IT pro? Some bad news (perhaps) for your pay packet
- 16 May, 2018 11:20
More than half (52 per cent) of employers in the Australian IT and telecommunications sectors will be giving their staff a pay rise of less than three per cent in their next review, according to recruitment firm Hays.
A survey of more than 3,000 organisations locally found eight per cent of businesses in the IT sector would not be raising salaries at all.
It's not all bad news for all tech and telco professionals however: the survey found 32 per cent will increase salaries by between three to six per cent while eight per cent will raise them by six per cent or more.
Compared with Hays' last survey the figures indicate that more professionals will receive a salary increase but fewer will receive a raise at the higher level of six per cent and above.
Against other sectors, the news is positive – on average across all industries, only 18 per cent of employers will give staff an increase of three to six per cent and just six per cent will up pay packets by six per cent or more.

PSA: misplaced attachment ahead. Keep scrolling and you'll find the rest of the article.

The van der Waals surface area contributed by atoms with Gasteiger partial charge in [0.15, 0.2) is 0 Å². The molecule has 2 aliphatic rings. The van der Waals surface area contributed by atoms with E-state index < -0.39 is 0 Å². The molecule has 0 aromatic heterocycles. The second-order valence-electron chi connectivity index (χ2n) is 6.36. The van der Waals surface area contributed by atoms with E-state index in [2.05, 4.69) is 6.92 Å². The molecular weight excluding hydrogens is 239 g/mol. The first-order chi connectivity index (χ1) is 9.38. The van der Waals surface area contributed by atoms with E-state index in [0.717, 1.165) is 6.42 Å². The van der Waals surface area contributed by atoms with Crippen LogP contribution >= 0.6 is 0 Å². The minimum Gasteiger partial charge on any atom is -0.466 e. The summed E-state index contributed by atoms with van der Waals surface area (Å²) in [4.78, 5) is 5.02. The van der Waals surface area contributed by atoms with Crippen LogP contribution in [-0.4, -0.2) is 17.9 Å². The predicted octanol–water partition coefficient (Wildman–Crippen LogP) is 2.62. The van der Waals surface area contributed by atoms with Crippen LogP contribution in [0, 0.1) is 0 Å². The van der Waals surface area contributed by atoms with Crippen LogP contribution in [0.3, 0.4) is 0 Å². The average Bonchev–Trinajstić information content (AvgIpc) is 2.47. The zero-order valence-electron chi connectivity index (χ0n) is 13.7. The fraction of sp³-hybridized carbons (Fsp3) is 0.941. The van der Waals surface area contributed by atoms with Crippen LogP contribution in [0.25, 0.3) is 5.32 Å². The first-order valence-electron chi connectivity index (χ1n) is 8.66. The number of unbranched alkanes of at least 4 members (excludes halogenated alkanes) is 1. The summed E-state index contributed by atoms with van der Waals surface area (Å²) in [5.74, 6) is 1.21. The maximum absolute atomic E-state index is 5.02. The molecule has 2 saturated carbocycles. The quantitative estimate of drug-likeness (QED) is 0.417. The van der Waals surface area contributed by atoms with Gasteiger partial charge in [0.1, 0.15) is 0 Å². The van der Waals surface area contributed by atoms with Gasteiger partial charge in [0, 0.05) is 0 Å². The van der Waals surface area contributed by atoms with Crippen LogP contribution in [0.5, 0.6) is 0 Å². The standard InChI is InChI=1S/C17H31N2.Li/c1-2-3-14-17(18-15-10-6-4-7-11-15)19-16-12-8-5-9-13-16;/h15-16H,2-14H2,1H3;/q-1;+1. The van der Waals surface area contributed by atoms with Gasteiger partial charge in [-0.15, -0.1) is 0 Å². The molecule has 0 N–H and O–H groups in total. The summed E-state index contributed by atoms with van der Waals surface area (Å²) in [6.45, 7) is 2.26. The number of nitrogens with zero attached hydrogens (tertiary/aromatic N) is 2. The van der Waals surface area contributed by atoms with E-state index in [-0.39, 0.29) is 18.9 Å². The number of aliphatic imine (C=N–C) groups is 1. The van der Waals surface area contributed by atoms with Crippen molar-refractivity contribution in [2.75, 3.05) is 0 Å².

IT workers in all sectors were found to have high expectations for a salary increase, with 19 per cent expecting to receive six per cent or more. Two-thirds said a salary increase is their 'number one career priority' this year. Close to half say they'll be asking their boss for one if they aren't given one.
Will they be successful? In the last year, 16 per cent of Australians asked for a pay rise but were declined – while 18 per cent asked and were successful.
Around half (53 per cent) of employers expect to increase the levels of permanent IT staff in the next 12 months, far exceeding the 14 per cent who say they’ll decrease the permanent IT workforce. Meanwhile 33 per cent expect to increase their use of temporary and contract IT staff, exceeding the 20 per cent who anticipate decreasing the number of staff in this category.
About a third (35 per cent) of organisations now employ temporary and contract staff in their IT department on a regular ongoing basis. Another 44 per cent employ them to work on special projects or workloads.
“The demand for constant, on-demand access to products and services drove significant change across all sectors and industries this past year, with subsequent projects increasing the need for talent in a market already suffering from skill shortages,” says Adam Shapley, senior regional director of Hays Information Technology.